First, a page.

One thing we were told when pitching ambitious books to White Wolf was, "We don't know if this'll sell." If it's just one issue of a subscription, then that's not really a big concern. You can experiment. You can play with the form. You can evolve your game. Elevate it.
Ironically, when I was pitching my idea for this pamphlet model for Vampire 5E, I was told, "It's a great idea. But it's never been done, so we're not sure if it's a safe play."
Pamphlet form also lends itself to very short bits of text. This? This makes it ideal for interactive app format. If you can fit each important entire game concept on an iPhone screen without scrolling, holy shit you have a revolutionary game book.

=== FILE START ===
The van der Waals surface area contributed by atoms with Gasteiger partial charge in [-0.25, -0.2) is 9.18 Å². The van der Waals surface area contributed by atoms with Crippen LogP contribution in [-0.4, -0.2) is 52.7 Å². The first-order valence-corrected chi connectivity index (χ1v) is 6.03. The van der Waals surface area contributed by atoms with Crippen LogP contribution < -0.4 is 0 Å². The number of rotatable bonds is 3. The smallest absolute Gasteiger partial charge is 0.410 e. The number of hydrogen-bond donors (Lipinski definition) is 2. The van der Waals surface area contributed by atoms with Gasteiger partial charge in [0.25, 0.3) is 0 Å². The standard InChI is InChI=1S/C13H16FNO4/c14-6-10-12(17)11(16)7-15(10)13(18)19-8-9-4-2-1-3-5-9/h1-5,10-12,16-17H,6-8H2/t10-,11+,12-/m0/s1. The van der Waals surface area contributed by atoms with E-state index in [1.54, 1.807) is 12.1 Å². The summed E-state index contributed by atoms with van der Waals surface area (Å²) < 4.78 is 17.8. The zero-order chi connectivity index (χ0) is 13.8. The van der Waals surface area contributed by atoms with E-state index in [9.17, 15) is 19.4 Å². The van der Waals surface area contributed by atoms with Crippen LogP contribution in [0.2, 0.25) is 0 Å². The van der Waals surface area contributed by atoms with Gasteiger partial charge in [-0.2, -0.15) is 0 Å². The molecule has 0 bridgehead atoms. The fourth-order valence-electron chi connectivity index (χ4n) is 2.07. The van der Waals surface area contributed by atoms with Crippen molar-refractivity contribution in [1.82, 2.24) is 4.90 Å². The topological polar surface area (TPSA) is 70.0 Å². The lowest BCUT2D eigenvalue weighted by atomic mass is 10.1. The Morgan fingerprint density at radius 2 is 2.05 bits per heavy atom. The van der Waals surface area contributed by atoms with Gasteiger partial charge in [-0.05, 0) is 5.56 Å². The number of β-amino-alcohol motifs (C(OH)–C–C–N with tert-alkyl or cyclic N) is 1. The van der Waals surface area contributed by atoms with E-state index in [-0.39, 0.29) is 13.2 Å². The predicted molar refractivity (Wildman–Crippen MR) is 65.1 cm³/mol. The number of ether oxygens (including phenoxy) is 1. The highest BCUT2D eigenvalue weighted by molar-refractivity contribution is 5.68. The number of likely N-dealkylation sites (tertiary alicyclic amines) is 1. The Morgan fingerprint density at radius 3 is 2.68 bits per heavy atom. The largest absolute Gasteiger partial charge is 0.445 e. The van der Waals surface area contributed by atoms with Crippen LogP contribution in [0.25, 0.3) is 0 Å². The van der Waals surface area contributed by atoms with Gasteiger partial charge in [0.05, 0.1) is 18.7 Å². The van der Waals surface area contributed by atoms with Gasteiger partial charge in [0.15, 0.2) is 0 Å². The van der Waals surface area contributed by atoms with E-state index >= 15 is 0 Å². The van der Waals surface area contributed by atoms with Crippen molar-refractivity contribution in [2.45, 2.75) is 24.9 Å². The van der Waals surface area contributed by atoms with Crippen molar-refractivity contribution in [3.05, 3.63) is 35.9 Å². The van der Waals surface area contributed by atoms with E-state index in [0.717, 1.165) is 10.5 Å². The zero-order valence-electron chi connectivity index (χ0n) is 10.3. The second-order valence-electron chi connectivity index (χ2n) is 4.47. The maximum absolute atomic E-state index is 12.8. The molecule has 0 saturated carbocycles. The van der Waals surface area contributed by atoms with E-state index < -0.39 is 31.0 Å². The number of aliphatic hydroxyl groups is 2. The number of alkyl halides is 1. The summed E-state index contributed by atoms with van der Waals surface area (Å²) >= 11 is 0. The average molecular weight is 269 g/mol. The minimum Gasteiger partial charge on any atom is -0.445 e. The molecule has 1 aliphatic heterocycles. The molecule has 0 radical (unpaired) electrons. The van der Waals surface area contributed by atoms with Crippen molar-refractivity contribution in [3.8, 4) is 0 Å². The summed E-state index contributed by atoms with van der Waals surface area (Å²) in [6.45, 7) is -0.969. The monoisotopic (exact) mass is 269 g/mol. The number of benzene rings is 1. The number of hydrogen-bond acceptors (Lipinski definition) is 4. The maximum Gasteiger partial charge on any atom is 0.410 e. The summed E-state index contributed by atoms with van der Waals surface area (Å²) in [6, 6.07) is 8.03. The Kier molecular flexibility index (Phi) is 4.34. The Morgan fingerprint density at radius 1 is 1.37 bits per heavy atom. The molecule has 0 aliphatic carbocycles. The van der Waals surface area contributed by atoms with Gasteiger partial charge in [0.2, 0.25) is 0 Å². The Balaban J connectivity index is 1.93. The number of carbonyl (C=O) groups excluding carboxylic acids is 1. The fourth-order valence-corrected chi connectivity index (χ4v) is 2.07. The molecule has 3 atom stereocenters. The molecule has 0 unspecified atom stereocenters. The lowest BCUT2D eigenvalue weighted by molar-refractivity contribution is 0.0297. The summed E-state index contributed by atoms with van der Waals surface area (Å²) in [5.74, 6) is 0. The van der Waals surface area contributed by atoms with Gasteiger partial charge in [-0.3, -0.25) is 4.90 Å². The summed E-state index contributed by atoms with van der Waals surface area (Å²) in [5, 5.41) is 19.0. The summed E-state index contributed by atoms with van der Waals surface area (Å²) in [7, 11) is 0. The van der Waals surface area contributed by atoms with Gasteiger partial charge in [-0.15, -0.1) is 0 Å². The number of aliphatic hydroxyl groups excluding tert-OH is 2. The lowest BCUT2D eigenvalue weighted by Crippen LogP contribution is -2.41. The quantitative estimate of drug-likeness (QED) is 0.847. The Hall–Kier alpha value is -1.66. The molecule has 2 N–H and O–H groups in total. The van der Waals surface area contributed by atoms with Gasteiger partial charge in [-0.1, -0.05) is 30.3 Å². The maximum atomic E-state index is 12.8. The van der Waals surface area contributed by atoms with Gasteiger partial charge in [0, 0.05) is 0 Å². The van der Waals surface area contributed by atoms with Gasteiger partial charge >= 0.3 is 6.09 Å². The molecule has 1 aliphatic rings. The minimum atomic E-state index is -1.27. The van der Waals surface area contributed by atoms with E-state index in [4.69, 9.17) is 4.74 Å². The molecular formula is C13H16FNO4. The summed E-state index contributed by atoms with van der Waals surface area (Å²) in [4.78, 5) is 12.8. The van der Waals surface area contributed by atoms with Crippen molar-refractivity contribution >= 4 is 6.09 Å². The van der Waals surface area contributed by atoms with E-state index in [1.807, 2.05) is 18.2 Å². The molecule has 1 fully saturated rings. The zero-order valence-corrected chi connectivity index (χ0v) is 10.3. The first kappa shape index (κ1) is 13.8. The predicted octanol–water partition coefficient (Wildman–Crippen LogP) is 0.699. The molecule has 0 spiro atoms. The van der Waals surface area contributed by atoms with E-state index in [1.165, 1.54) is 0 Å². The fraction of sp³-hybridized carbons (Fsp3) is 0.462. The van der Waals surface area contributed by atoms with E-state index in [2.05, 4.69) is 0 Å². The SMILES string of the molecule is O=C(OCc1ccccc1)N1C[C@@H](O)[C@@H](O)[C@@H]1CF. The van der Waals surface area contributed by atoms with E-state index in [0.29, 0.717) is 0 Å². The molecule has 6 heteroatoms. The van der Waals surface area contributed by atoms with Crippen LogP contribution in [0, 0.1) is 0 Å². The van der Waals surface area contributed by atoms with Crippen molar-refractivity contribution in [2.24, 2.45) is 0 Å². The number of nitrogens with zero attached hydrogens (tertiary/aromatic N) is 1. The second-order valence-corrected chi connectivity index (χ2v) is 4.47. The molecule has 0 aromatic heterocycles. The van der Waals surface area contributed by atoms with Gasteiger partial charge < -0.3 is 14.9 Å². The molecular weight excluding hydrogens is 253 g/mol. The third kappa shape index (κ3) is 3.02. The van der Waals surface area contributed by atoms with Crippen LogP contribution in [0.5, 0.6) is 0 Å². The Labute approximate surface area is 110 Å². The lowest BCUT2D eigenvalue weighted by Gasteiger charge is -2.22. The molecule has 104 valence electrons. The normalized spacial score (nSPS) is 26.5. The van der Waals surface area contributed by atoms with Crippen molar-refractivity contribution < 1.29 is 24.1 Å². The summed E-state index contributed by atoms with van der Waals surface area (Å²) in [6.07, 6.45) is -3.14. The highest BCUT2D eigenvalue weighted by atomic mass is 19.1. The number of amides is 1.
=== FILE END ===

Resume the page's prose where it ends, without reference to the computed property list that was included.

Imagine the White Wolf model where you have two page "splat" character options, with two pages of expanded information. That was revolutionary for its time. Now, imagine fitting all the necessary information onto one iPhone screen. How that changes the game entirely.
Do you think you can't express "Brujah" within one page of an iPhone? Then it's a muddy concept, or you have shitty writers. Go back to the drawing board or hire good writers.
Part of the problem with the old model is that, when you're paying utter shit and you have to fill 500,000 words, you're scraping the bottom of the barrel. Even your actually talented writers have to churn out 50,000 words a month (a NaNoWriMo book) every month to pay bills.
If your book is 500,000 words, your writers are going to pad their word counts. Period. There's no avoiding that. You get fucking exhausted saying the same things in a hundred thousand different ways. You need time to step away from it for a while.